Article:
| 20 May 2024, Monday |

S.Korean teens drive up COVID-19 cases ahead of full school reopening

After a high rise in infections among students, South Korea announced on Wednesday that it would increase COVID-19 testing in schools, weeks ahead of a plan to reopen all of the country’s schools.

The increase coincides with the implementation of new social distancing laws targeted at a staged return to normal as part of the country’s objective to gradually transition to living with COVID-19 as a result of high vaccination rates.

South Korea has vaccinated approximately 90% of its adult population, but only recently began inoculating children aged 12 to 17 years old, with only 0.6 percent of this age group receiving both doses thus far.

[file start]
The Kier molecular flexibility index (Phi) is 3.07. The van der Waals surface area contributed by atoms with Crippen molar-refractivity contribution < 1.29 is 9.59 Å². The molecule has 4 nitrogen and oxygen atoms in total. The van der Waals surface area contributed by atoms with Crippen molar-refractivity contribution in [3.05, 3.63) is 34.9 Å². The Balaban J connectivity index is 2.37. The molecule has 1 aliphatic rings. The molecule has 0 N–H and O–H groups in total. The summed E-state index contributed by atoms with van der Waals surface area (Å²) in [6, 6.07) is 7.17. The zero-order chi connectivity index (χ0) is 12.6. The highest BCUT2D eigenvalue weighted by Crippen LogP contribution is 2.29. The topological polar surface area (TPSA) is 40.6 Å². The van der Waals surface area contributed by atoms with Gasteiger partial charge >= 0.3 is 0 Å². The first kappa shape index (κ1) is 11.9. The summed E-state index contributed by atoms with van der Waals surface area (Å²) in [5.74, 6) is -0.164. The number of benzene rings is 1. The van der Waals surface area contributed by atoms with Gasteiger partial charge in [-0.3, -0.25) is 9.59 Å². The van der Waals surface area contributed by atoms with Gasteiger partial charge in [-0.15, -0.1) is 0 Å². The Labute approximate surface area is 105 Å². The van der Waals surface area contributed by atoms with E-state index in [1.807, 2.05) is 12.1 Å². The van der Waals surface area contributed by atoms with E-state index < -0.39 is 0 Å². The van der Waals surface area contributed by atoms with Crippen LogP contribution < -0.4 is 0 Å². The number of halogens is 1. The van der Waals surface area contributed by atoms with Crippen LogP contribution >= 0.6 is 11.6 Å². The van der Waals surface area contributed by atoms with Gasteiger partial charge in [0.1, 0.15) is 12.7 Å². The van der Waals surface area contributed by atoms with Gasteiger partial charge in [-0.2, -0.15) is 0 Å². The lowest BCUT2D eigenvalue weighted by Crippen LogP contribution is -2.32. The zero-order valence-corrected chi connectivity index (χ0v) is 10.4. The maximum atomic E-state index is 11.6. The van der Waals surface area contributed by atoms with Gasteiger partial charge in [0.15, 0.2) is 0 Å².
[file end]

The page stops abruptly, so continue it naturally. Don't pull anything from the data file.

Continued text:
“There is a growing concern as the frequency of new cluster outbreaks has been increasing, centered on educational facilities such as private tuition centers and schools,” Interior and Safety Minister Jeon Hae-cheol said.

The government would expand the use of portable polymerase chain reaction (PCR) diagnostic tests for COVID-19 in schools in Seoul and neighboring regions, and mobilize more virus-prevention personnel in overcrowded schools, he said.

South Korea plans to fully reopen schools nationwide from Nov. 22.

The country reported 2,667 new cases for Tuesday, an increase of more than 1,000 from the day earlier. Nearly one fourth of the new cases were found in teenagers, officials said.

“The teenagers spend a lot of time in communal living, such as schools and tuition centers, and they’re also involved in social activities,” Son Young-rae, a senior health ministry official, said during a press conference.

“We believe that the danger of infection will inevitably climb, and that confirmed cases resulting from these youngsters would continue to rise.”

In South Korea, there has been no discernible increase in the number of very ill cases among teenagers, with only one out of every 378 severe COVID-19 patients receiving hospital treatment. In addition, South Korea has a remarkably low death rate of 0.78 percent.

  • Reuters